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MTCC May Round-Up

The May Round-Up

Myles Snider
Myles Snider
3 min read
MTCC May Round-Up

Hey, everyone!

In case you missed it, we had some great recipes and guides this month, all of which you can check out here. I'm planning out the next batch of content for the cooking club– if there's a particular dish, technique, or food you'd like to learn to make, feel free to shoot me an email and I'll do my best to incorporate it!

I'm really excited about some upcoming recipes. I've been experimenting a lot with fried chicken recently, and I'm finally at a point where I have a recipe I'm happy with. Fried chicken with hot honey and homemade buttermilk ranch, beef tongue tacos, whole-roasted Greek-style chicken, and a bunch of other great stuff is on the docket. I can't wait to share it!

Myles

Beauty in Simplicity  

I've recently listened to a few podcasts with iconic music producer Rick Rubin. His interview with Lex Fridman is great, but I especially loved the episodes of his own podcast, including this one with Flea from the Red Hot Chili Peppers.

Rick Rubin is an interesting guy– he's known within music circles for being something of a minimalist. He's far more likely to strip away components from songs than he is to add in anything. In fact, his production credit on LL Cool J's Radio album says "reduced by Rick Rubin" rather than "produced by Rick Rubin."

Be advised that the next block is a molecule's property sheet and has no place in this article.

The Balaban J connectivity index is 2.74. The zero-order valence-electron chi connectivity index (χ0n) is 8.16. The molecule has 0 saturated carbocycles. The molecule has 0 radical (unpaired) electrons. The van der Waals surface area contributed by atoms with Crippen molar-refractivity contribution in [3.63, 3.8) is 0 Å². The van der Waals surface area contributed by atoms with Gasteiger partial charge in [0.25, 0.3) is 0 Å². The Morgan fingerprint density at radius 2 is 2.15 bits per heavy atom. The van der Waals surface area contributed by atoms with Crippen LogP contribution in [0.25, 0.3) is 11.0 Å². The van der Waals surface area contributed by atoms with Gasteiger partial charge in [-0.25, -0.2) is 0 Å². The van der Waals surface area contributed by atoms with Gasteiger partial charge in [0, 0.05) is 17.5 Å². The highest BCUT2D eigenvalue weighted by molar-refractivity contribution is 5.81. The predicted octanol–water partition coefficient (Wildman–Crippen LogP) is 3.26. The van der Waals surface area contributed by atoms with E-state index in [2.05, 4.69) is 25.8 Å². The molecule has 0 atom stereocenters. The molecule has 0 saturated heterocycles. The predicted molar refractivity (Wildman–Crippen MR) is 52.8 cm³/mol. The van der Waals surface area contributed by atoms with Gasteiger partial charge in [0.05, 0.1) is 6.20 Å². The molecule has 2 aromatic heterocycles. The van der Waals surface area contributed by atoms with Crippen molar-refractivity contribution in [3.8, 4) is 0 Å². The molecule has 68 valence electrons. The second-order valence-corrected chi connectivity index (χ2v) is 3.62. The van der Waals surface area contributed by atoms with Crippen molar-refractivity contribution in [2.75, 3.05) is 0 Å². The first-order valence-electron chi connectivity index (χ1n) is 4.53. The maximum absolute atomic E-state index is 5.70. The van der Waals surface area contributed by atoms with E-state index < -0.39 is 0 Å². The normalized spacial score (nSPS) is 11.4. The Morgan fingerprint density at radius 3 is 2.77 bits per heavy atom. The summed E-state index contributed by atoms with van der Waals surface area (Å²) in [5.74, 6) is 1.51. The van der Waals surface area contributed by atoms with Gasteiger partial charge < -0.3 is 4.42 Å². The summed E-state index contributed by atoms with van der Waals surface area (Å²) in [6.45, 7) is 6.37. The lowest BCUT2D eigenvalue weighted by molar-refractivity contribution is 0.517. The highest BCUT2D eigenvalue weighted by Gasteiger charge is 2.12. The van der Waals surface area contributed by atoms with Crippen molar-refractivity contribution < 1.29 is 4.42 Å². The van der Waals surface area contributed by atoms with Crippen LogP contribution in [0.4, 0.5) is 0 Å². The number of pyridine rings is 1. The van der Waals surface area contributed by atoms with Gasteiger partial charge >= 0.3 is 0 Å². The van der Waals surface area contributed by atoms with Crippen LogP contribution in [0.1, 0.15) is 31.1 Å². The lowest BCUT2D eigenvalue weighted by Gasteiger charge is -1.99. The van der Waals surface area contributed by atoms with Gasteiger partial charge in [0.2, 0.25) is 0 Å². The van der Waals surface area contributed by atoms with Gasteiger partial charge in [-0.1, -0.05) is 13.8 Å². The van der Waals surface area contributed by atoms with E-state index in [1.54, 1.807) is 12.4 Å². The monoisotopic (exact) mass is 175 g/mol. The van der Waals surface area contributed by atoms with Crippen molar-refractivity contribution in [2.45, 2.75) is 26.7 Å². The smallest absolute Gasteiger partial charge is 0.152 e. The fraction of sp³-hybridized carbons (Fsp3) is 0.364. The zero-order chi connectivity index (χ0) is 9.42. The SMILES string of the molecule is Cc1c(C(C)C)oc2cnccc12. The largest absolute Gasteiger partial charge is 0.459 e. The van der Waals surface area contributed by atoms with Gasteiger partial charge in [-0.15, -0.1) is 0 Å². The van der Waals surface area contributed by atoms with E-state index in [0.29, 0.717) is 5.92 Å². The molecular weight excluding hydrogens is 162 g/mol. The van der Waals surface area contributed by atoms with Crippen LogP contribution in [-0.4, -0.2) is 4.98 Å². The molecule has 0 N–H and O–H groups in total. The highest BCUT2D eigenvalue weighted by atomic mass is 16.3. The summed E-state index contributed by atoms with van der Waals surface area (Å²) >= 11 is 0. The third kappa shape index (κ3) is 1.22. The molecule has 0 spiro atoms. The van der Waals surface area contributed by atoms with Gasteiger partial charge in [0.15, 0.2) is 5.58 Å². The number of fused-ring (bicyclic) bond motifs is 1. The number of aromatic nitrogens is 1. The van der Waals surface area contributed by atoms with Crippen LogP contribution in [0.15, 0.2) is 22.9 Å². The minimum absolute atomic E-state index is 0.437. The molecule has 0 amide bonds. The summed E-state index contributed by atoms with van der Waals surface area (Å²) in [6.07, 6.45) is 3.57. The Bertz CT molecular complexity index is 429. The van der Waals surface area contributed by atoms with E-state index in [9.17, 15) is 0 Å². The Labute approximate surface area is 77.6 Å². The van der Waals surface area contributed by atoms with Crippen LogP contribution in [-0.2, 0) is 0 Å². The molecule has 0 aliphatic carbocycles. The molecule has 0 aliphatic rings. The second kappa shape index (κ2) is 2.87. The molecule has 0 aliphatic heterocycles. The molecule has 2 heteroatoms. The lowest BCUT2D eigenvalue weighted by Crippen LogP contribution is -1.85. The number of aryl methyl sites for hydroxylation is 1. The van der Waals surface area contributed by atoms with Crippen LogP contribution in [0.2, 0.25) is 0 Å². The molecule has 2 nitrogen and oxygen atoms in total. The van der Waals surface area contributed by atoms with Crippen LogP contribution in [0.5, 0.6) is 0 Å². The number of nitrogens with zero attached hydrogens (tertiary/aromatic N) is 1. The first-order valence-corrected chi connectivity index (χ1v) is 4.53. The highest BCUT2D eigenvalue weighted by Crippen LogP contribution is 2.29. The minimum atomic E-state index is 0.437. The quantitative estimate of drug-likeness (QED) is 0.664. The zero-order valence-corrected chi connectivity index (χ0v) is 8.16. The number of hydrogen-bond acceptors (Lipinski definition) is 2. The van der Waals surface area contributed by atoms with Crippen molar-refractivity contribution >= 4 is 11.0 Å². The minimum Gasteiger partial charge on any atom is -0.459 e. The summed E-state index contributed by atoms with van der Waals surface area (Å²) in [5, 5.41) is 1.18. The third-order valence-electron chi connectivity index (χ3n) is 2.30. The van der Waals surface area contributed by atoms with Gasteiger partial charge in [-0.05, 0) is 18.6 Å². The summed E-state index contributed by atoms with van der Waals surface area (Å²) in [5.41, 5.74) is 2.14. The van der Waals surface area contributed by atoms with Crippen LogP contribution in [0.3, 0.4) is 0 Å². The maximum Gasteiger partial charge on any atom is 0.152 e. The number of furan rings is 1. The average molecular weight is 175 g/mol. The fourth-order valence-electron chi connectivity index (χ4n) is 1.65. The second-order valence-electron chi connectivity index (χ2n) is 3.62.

I find an interesting parallel (as I often do) between music and food here. A common theme I hear from great chefs is that they take a more minimalist approach as they grow in their craft. Sean Brock recently put up an Instagram post where he gave advice to young chefs. One of his recommendations– "When you think you are done creating a dish, ask someone else that isn't attached to it to remove one component."

I've definitely noticed this myself. I used to layer flavor after flavor onto dishes, but now I'm more likely to focus on primary ingredients and find value in simplicity. I'll be taking advice from Brock and trying out his approach going forward.

Lindera Farms

I recently purchased a few vinegars, hot sauces, and a bottle of tamari from Lindera Farms. I first heard about them when Sean Brock said they made the best vinegar he had tasted, and they did not disappoint.

Lindera is a super small operation out of Virginia, and all of their products are made in small batches using local ingredients and traditional techniques. Their hot sauces are my favorite I've tried recently, and their vinegars are really fantastic.

I've been making a simple yogurt sauce with Greek yogurt, a few tablespoons of their ramp vinegar, a bunch of chopped herbs, and a pinch of salt. It's amazing. I can't recommend their products enough!

Your New Favorite Playlist

Whether you're throwing a dinner party or having a solo night in to cook, a great playlist is of utmost importance.

My buddy Canyon has some of the best and most eclectic music taste of anyone I know, so I asked him to put together a MTCC playlist. He delivered with 3+ hours of pure sonic bliss. Perfect for everything from a backyard BBQ to a weekend brunch. Check it out below or get the link here.

Masienda

I recently got the chance to catch up with Jorge Gaviria, the founder of Masienda (where I used to work).

Masienda imports heirloom food products from Mexico, and their stuff is just incredible. Their beans, corn, chiles, spices, and even cookware are all staples in my kitchen. I always keep bags of their masa harina on deck for making tortillas– it's the best product on the market, by far.

If you've never made your own corn tortillas, I highly recommend doing so. They're easy to make and blow store-bought tortillas out of the water. I put together a little tweet thread showing you how to do it– check that out below.


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